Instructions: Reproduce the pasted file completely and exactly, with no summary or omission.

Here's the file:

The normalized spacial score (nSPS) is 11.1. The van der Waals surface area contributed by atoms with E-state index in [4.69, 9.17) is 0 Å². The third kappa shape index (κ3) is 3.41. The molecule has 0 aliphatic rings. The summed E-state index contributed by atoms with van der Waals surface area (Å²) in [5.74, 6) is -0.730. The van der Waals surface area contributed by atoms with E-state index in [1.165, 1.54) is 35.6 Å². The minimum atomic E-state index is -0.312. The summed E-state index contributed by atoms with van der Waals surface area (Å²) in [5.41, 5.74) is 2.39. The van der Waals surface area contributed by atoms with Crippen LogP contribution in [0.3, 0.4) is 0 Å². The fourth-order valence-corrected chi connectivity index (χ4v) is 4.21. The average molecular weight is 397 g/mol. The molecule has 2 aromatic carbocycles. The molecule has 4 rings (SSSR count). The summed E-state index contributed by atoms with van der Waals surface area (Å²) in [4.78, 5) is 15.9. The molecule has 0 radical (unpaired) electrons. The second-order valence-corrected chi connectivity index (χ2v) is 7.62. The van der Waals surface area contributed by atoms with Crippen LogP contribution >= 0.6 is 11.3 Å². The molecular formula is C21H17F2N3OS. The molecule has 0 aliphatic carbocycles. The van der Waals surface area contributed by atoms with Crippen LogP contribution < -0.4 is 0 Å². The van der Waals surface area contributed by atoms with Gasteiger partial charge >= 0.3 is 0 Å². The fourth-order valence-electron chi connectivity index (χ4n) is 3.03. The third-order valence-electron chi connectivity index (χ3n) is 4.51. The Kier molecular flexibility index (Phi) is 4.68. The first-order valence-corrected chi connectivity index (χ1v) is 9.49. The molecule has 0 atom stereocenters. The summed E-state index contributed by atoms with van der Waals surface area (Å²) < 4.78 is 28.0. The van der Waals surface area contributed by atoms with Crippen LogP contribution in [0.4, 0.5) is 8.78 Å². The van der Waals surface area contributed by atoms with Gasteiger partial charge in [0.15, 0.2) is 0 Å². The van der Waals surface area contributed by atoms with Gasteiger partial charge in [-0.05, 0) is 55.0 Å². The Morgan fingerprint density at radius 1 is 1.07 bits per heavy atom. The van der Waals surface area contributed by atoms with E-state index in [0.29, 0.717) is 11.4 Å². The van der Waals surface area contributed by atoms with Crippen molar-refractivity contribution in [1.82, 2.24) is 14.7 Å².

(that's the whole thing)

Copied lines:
The normalized spacial score (nSPS) is 11.1. The van der Waals surface area contributed by atoms with E-state index in [4.69, 9.17) is 0 Å². The third kappa shape index (κ3) is 3.41. The molecule has 0 aliphatic rings. The summed E-state index contributed by atoms with van der Waals surface area (Å²) in [5.74, 6) is -0.730. The van der Waals surface area contributed by atoms with E-state index in [1.165, 1.54) is 35.6 Å². The minimum atomic E-state index is -0.312. The summed E-state index contributed by atoms with van der Waals surface area (Å²) in [5.41, 5.74) is 2.39. The van der Waals surface area contributed by atoms with Crippen LogP contribution in [0.3, 0.4) is 0 Å². The fourth-order valence-corrected chi connectivity index (χ4v) is 4.21. The average molecular weight is 397 g/mol. The molecule has 2 aromatic carbocycles. The molecule has 4 rings (SSSR count). The summed E-state index contributed by atoms with van der Waals surface area (Å²) in [4.78, 5) is 15.9. The molecule has 0 radical (unpaired) electrons. The second-order valence-corrected chi connectivity index (χ2v) is 7.62. The van der Waals surface area contributed by atoms with Crippen LogP contribution >= 0.6 is 11.3 Å². The molecular formula is C21H17F2N3OS. The molecule has 0 aliphatic carbocycles. The van der Waals surface area contributed by atoms with Crippen LogP contribution < -0.4 is 0 Å². The van der Waals surface area contributed by atoms with Gasteiger partial charge >= 0.3 is 0 Å². The fourth-order valence-electron chi connectivity index (χ4n) is 3.03. The third-order valence-electron chi connectivity index (χ3n) is 4.51. The Kier molecular flexibility index (Phi) is 4.68. The first-order valence-corrected chi connectivity index (χ1v) is 9.49. The molecule has 0 atom stereocenters. The summed E-state index contributed by atoms with van der Waals surface area (Å²) < 4.78 is 28.0. The van der Waals surface area contributed by atoms with Crippen LogP contribution in [0.4, 0.5) is 8.78 Å². The van der Waals surface area contributed by atoms with Gasteiger partial charge in [0.15, 0.2) is 0 Å². The van der Waals surface area contributed by atoms with Gasteiger partial charge in [-0.05, 0) is 55.0 Å². The Morgan fingerprint density at radius 1 is 1.07 bits per heavy atom. The van der Waals surface area contributed by atoms with E-state index in [0.29, 0.717) is 11.4 Å². The van der Waals surface area contributed by atoms with Crippen molar-refractivity contribution in [1.82, 2.24) is 14.7 Å².